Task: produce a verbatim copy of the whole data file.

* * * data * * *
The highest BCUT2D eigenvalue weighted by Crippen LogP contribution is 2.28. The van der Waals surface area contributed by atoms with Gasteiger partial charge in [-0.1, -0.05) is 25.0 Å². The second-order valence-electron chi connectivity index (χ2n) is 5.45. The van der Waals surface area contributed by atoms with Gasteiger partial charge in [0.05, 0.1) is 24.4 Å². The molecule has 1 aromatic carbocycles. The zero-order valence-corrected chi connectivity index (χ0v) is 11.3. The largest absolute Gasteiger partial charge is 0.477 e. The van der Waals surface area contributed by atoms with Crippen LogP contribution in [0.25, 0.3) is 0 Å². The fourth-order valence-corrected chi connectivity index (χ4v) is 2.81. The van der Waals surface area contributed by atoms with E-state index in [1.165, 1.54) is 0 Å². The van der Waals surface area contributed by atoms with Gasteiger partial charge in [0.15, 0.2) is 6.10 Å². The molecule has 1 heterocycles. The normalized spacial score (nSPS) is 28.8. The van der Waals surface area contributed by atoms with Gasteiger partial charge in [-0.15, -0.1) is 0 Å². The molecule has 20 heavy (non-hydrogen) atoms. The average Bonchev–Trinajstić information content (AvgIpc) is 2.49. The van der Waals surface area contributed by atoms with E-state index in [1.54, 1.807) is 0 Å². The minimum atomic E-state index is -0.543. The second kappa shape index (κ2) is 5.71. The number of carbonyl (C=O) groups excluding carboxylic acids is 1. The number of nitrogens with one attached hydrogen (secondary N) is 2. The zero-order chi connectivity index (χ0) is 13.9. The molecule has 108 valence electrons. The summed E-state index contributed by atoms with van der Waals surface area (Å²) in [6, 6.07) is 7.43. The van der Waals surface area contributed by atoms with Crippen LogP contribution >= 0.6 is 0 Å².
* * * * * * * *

The highest BCUT2D eigenvalue weighted by Crippen LogP contribution is 2.28. The van der Waals surface area contributed by atoms with Gasteiger partial charge in [-0.1, -0.05) is 25.0 Å². The second-order valence-electron chi connectivity index (χ2n) is 5.45. The van der Waals surface area contributed by atoms with Gasteiger partial charge in [0.05, 0.1) is 24.4 Å². The molecule has 1 aromatic carbocycles. The zero-order valence-corrected chi connectivity index (χ0v) is 11.3. The largest absolute Gasteiger partial charge is 0.477 e. The van der Waals surface area contributed by atoms with Crippen LogP contribution in [0.25, 0.3) is 0 Å². The fourth-order valence-corrected chi connectivity index (χ4v) is 2.81. The van der Waals surface area contributed by atoms with E-state index in [1.165, 1.54) is 0 Å². The van der Waals surface area contributed by atoms with Gasteiger partial charge in [0.15, 0.2) is 6.10 Å². The molecule has 1 heterocycles. The normalized spacial score (nSPS) is 28.8. The van der Waals surface area contributed by atoms with Gasteiger partial charge in [-0.15, -0.1) is 0 Å². The molecule has 20 heavy (non-hydrogen) atoms. The average Bonchev–Trinajstić information content (AvgIpc) is 2.49. The van der Waals surface area contributed by atoms with E-state index in [1.54, 1.807) is 0 Å². The minimum atomic E-state index is -0.543. The second kappa shape index (κ2) is 5.71. The number of carbonyl (C=O) groups excluding carboxylic acids is 1. The number of nitrogens with one attached hydrogen (secondary N) is 2. The zero-order chi connectivity index (χ0) is 13.9. The molecule has 108 valence electrons. The summed E-state index contributed by atoms with van der Waals surface area (Å²) in [6, 6.07) is 7.43. The van der Waals surface area contributed by atoms with Crippen LogP contribution >= 0.6 is 0 Å².